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u.s. census bureau. if we're spending record sales taxes, we're spending a lot of money. is that what that means? >> you have the fact, you had a lot of people who were underemployed and now getting jobs and spending money. it's a sign of confidence that's happening. what i'm interested to see what kind of relief are we going to get with the new tax cuts. liz: i'm sorry, it's-- we nearly spend-- paid, paid, nearly a trillion in property and sales taxes. where is that money going? >> it's going to local government. liz: it's horrendous, property taxes have stayed at peak levels even during the housing crashing, so where is the money going? >> i'm smiling because you must have bought a new house. liz: no, i own a property and i'm going to buy a new one. i'm tired of these bureaucrats,
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they've got to go. ashley: it's friday. liz: okay. stuart: an oculus riff, i thought it was a very, very big deal, but now we have the guy, the man behind virtual reality, he went to oculus and facebook, he's leaving. that's a big deal. ashley: he is. whatever happened to vr, virtual reality. i think a lot of this is political, he came under a lot of fire. he basically started oculus and bought out by facebook for some $2 billion. he came out in the middle of the presidential campaign, he was helping and funding a group that supported donald trump. and you know what that means in the silicon valley. oh, my god, he had to apologize. developers threatened to leave the platform that was using it because he was associated with donald trump. stuart: unbelievable. ashley: and he's kind of been hidden in the shadow. so i think his leaving isn't a
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surprise. stuart: shellady, do you share my disgust at that. >> isn't it the party of inclusion, oh, unless you disagree with us, it isn't the party of inclusion. what a bunch of garbage. stuart: i thought you employed people because they're good at what they do. . liz: discrimination by the way? >> yeah. >> i've got to say with you to jeff and thank you to scott. great, gentlemen. thank you very much indeed. have a great weekend, all of you. stuart: we're stabilizing at a 30-point loss. next case. president trump reversing president obama's climate change agenda. up next, a former wall street analyst who says the greenies are basing their argument on outdated science. and also, a drexell professor who said he was upset after a first class passenger gave up his seat to a soldier. next.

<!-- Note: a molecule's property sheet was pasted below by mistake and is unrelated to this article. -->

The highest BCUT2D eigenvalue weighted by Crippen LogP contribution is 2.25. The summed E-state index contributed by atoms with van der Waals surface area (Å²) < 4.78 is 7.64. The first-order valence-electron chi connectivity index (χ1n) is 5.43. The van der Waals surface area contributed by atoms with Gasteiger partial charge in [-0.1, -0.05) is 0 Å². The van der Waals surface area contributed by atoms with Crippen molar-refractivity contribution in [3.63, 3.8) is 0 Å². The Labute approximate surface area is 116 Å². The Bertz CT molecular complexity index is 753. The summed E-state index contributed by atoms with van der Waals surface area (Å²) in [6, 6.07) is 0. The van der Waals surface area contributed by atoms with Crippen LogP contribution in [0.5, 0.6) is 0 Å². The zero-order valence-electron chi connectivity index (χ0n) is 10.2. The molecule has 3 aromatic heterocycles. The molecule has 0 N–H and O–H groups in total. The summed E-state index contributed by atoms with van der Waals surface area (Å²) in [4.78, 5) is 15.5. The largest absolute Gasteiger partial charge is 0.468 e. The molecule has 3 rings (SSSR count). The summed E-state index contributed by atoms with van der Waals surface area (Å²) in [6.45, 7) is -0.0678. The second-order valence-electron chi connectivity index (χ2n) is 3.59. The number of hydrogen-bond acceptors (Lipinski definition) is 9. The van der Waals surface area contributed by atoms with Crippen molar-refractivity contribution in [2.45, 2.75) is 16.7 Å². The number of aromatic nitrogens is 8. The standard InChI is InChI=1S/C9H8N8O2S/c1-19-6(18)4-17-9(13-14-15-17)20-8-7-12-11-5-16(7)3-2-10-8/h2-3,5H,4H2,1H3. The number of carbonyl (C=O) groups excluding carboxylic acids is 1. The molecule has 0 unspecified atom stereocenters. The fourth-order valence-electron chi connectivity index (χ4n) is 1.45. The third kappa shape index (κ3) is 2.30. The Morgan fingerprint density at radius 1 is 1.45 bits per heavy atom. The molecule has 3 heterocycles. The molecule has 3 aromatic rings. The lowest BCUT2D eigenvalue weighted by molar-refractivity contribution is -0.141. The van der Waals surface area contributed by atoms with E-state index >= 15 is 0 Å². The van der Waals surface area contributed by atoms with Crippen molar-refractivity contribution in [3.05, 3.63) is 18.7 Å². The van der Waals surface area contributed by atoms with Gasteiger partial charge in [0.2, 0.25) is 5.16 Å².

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>> friday morning, 14 minutes into the session and we're down 43 points for the dow industrials. today, president trump signs two executive orders and they are aimed at combatting foreign trade abuses. can you tell me in 30 seconds, these two executive orders. ashley: i'll do my best. order number one, basically, the trump administration wants a report in 90 days, essentially looks at the bad deals that president trump talked about on the campaign trail, that contribute to our trade deficit. now, also looking at possible cheating in areas of trade where people are not, you know, doing what they're supposed to
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be doing. he's going to look at all the deals, japan, china, mexico, germany, france, on and on and where are we getting a bad deal and renegotiate. that's number one. stuart: number one. ashley: and deals with anti-dumping. foreign manufacturers sell goods in the u.s. a lot less than goods sold for the here in the u.s. he's looking for intellectual property theft and these things and recouping some of the duty taxes that we are not getting, as much as 3 billion. stuart: they haven't paid up. ashley: they haven't paid up. stuart: and the president wants them to pay up. ashley: how many companies give them subsidies and unfair advantage. this is what the president promised on the campaign trail. stuart: we'll get more on this in the next hour when we're joined by the commerce secretary, wilbur ross, on this show at the 10:00 hour. how about this? a radical opinion from one part of the climate science community. carbon monoxide, co-2 should
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not be labeled a pollutant. the professor who holds that opinion joins us now. adjunct professor paul tice is with us. c1 you say do not label co 2 as a pollutant. are they not a pollutant? >> this is in response on donald trump's actions on climate change which in my view are superficial. it's a good first step, but ignores the elephant in the room. if you're serious about climate change regulations rolled back permanently, if that's the goal, then you really need to address the endangerment finding which the obama administration rolled out quickly in the first year of its administration. stuart: wait a second, are you saying that co2, carbon dioxide is not a pollutant. it didn't damage the climate, doesn't damage the planet, the atmosphere, is that what you're saying? .